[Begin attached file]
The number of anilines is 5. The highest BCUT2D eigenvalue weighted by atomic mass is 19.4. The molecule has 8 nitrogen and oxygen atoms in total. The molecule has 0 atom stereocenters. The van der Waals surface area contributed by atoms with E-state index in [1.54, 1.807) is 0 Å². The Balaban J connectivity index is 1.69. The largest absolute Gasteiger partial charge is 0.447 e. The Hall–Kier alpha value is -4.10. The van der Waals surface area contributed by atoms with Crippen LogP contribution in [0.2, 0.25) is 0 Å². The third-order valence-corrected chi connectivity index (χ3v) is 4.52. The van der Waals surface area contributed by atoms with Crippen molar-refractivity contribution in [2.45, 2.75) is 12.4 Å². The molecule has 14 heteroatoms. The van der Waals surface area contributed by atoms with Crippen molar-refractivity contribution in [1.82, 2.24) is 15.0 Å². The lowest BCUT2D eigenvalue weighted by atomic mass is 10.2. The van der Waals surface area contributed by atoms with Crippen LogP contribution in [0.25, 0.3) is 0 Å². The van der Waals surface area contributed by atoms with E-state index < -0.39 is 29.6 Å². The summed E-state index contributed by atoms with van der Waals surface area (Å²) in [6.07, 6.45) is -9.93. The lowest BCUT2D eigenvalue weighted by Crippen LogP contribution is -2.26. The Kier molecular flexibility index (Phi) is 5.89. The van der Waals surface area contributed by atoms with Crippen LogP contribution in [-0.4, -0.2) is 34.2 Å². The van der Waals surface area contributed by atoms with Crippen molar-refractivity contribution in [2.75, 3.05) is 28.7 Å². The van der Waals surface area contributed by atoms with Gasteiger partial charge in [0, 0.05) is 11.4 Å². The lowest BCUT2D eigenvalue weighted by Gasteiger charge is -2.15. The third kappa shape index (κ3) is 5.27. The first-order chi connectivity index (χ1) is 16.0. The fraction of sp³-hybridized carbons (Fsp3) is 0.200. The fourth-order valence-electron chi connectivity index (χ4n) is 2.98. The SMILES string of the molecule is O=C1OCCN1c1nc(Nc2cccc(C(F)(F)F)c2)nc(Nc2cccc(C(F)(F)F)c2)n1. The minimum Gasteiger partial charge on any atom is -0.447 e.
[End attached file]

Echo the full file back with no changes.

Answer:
The number of anilines is 5. The highest BCUT2D eigenvalue weighted by atomic mass is 19.4. The molecule has 8 nitrogen and oxygen atoms in total. The molecule has 0 atom stereocenters. The van der Waals surface area contributed by atoms with E-state index in [1.54, 1.807) is 0 Å². The Balaban J connectivity index is 1.69. The largest absolute Gasteiger partial charge is 0.447 e. The Hall–Kier alpha value is -4.10. The van der Waals surface area contributed by atoms with Crippen LogP contribution in [0.2, 0.25) is 0 Å². The third-order valence-corrected chi connectivity index (χ3v) is 4.52. The van der Waals surface area contributed by atoms with Crippen molar-refractivity contribution in [2.45, 2.75) is 12.4 Å². The molecule has 14 heteroatoms. The van der Waals surface area contributed by atoms with Crippen molar-refractivity contribution in [1.82, 2.24) is 15.0 Å². The lowest BCUT2D eigenvalue weighted by atomic mass is 10.2. The van der Waals surface area contributed by atoms with Crippen LogP contribution in [0.25, 0.3) is 0 Å². The van der Waals surface area contributed by atoms with E-state index < -0.39 is 29.6 Å². The summed E-state index contributed by atoms with van der Waals surface area (Å²) in [6.07, 6.45) is -9.93. The lowest BCUT2D eigenvalue weighted by Crippen LogP contribution is -2.26. The Kier molecular flexibility index (Phi) is 5.89. The van der Waals surface area contributed by atoms with Crippen LogP contribution in [-0.4, -0.2) is 34.2 Å². The van der Waals surface area contributed by atoms with Crippen molar-refractivity contribution in [2.75, 3.05) is 28.7 Å². The van der Waals surface area contributed by atoms with Gasteiger partial charge in [0, 0.05) is 11.4 Å². The lowest BCUT2D eigenvalue weighted by Gasteiger charge is -2.15. The third kappa shape index (κ3) is 5.27. The first-order chi connectivity index (χ1) is 16.0. The fraction of sp³-hybridized carbons (Fsp3) is 0.200. The fourth-order valence-electron chi connectivity index (χ4n) is 2.98. The SMILES string of the molecule is O=C1OCCN1c1nc(Nc2cccc(C(F)(F)F)c2)nc(Nc2cccc(C(F)(F)F)c2)n1. The minimum Gasteiger partial charge on any atom is -0.447 e.